The new engineer must review, revise as appropriate, and seal. If the original engineer did not provide written consent for the adaptation or such permission cannot be reasonably obtained, the new engineer must provide a written explanation of the circumstances preventing permission from being obtained.
Refer to Board Rule Section 6.2.
Can my seal be in colors other than black?
Yes, your seal can be affixed to plans in any color, as long as it is legible.
Do I have to sign my name exactly as it appears on my seal?
Use your regular signature, however, the signature must be legible.
I've recently had a name change. What do I need to do with the Board?
For those who have had legal name changes, you will need to send the Board a written request for a name change along with official documentation of the change. The request and documentation must be sent via mail. Proof of the name change does not have to be the original paper work, but can be a copy. Your licensee seal will also need to be updated to reflect the name change
Does the Board have Change of Address forms?
No. Address and contact changes can be sent directly to the Board staff at email@example.com.
Nebraska does not fine or penalize licensees for not updating contact information in a timely manner. However, please note that if the Board does not have your most up-to-date contact information, you may miss out on important information about renewing your license or changes to rules and regulations.
How do I obtain another wall certificate?
If you would like another copy of your wall certificate, please email firstname.lastname@example.org with your request. Additional wall certificates require a $25 fee and will need to be paid for via check or cash.
How do I change my status to emeritus?
To change your status to emeritus during January to September, you will need to contact the Board staff to have a Change of Status form mailed to you address. There will also be a $25 fee every biennium to retain the title.
Between October and December, your status can be changed to emeritus during the online renewal period.
Emeritus members are not allowed to practice architecture or engineering in the state of Nebraska.
If I am an emeritus, and want to reinstate my license - what do I need to do?
3. Pass the Nebraska exam (the exam will be sent to you)
After the above steps have been completed, your application will be sent to the Board for approval. The Board meets every month excluding July and November.
My project is already under construction. Must construction stop during remediation?
Not necessarily. A complaint and the remediation process is not a stop order. The licensed remediation professional will review any existing plans and the structure itself to identify any deficiencies.
If the remediation professional identifies immediate concerns of public safety, it is the professional’s responsibility to notify appropriate authorities. Notification may result in a stop order from a local building official. It may be appropriate to stop construction if the remediation professional identifies deficiencies that constitute an immediate threat to life, health, and property.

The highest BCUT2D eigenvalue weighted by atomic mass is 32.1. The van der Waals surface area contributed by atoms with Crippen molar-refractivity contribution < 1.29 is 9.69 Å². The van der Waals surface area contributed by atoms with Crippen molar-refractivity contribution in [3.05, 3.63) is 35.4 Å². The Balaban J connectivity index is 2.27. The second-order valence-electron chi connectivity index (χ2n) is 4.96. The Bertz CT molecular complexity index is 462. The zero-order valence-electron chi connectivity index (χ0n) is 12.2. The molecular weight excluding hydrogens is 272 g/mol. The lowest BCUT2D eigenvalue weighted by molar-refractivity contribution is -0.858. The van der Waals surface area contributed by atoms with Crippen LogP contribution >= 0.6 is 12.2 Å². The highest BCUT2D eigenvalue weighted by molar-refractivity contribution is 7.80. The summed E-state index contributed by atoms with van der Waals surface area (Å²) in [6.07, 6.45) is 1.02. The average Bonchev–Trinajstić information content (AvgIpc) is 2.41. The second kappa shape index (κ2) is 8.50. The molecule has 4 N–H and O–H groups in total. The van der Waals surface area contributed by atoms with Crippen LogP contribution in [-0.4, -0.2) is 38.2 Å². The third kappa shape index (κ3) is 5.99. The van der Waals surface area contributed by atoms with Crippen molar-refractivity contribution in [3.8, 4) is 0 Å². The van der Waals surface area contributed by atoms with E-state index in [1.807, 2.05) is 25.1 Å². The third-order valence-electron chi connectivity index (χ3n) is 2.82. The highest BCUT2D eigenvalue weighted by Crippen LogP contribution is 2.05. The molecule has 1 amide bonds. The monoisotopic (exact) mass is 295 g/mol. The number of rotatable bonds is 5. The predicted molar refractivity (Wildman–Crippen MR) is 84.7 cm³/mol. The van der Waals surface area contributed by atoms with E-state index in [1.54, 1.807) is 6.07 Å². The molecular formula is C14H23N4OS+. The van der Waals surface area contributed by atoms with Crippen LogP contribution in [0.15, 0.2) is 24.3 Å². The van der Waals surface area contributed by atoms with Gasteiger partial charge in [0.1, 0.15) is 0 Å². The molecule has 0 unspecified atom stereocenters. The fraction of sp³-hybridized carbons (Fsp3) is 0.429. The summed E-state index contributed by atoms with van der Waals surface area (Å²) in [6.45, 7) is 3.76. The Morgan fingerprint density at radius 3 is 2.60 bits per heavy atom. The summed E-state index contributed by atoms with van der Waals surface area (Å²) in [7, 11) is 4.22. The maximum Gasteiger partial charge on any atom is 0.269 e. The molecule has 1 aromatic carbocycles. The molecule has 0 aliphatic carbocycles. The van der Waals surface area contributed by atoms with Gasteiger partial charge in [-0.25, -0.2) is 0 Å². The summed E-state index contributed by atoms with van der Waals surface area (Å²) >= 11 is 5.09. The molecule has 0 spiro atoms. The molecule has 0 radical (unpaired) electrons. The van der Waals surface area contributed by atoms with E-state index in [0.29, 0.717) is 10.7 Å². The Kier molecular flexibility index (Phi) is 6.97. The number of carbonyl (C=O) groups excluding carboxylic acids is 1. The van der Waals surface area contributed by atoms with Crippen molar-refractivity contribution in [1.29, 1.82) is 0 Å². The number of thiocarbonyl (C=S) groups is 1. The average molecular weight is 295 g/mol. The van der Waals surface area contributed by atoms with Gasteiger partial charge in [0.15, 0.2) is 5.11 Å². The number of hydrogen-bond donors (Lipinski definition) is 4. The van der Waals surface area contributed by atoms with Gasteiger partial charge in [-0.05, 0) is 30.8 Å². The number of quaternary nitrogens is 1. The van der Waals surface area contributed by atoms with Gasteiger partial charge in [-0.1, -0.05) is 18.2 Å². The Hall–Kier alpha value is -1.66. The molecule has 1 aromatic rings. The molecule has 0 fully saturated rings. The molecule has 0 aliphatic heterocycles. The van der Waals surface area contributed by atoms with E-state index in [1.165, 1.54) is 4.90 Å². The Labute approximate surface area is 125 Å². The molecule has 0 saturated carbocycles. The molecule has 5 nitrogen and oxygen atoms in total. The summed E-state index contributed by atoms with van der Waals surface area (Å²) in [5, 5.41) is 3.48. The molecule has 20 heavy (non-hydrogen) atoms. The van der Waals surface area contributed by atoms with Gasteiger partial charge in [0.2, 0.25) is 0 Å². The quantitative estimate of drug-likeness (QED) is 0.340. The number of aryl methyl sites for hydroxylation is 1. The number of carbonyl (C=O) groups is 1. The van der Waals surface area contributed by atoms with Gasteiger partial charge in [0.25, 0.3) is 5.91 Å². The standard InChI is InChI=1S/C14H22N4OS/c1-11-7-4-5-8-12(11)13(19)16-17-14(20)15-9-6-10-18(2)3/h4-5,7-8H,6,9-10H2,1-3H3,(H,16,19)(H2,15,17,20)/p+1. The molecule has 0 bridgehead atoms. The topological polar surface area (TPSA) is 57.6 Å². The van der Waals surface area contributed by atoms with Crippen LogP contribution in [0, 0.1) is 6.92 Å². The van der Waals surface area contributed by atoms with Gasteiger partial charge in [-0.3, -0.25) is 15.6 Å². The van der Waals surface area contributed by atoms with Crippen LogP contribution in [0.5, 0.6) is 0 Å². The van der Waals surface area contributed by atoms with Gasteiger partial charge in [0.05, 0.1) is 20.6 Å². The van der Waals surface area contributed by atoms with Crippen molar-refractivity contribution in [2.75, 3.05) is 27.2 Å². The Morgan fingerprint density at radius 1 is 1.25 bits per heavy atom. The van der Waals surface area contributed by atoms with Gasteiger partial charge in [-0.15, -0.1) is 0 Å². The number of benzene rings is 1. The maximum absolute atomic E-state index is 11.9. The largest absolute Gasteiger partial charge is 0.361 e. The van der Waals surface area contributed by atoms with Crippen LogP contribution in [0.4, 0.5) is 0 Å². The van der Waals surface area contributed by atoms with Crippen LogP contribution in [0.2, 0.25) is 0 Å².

Stopping construction may allow deficiencies to be corrected and can reduce the likelihood of additional potential deficiencies created during construction.
Do new building plans and technical documents need to be produced after a remediation inspection?
Not for every project. There are three general conclusions of a remediation review:
1. The remediation professional did not identify any deficiencies. When there are no deficiencies, there is no need to produce technical documents.
2. Deficiencies were identified, but they can be corrected without new technical documents. In this situation, the deficiencies can be corrected through a detailed written description provided by the remediation professional in a remediation letter.
• If building plans already exist, the remediation professional may be able to make corrections through annotations, clouding, and deltas.
• If existing documents are revised, the revisions must be attributed to the individual responsible for the revisions.
3. Deficiencies were identified that will require design corrections detailed in technical documents. In this case, technical documents will be produced by the remediation professional in addition to the remediation letter.
Do technical documents need to be submitted to the local building official and State Fire Marshal again?
It depends. If the deficiencies require design corrections or revisions to existing documents constituting the practice of engineering or architecture, these officials may require another submission of technical documents. The corrected or revised documents should be accompanied by a copy of the remediation letter.
I am the remediation professional for this project. What should I include in my remediation letter?
The remediation letter should reflect every step of the remediation process provided in Board Rule 188.8.131.52. Generally, the letter should include:
1. Identification of the project and an explanation of the remediation professionals’ relationship to the project.
2. Identification of any deficiencies, including any that raise immediate concerns of public safety. If there are immediate public safety concerns, the remediation professional should indicate whether there is a local authority to notify and whether they did notify the authority.
3. Describe your recommendations to correct deficiencies and the kinds of technical documents that may need to be produced.
4. A statement affirming that the remediation professional takes responsibility for the remediation design.
5. If remediation requires the involvement of other design disciplines, identify those disciplines or licensed professionals and designate a coordinating professional.
• If there are multiple design professionals, each licensee may prepare their own remediation letter. The coordinating professional would then prepare a letter that lists each design professional involved and their roles in the remediation. Alternatively, each licensee would prepare their portion of the remediation letter and identify the portion that they are responsible for.
6. Seal, sign, and date the letter.
How do I file a complaint?
If you believe a licensee or non-licensee is in violation of the E&A Act, fill out the Board's Complaint Form.
Once the complaint has been received, a member of our staff will follow up on the information sent.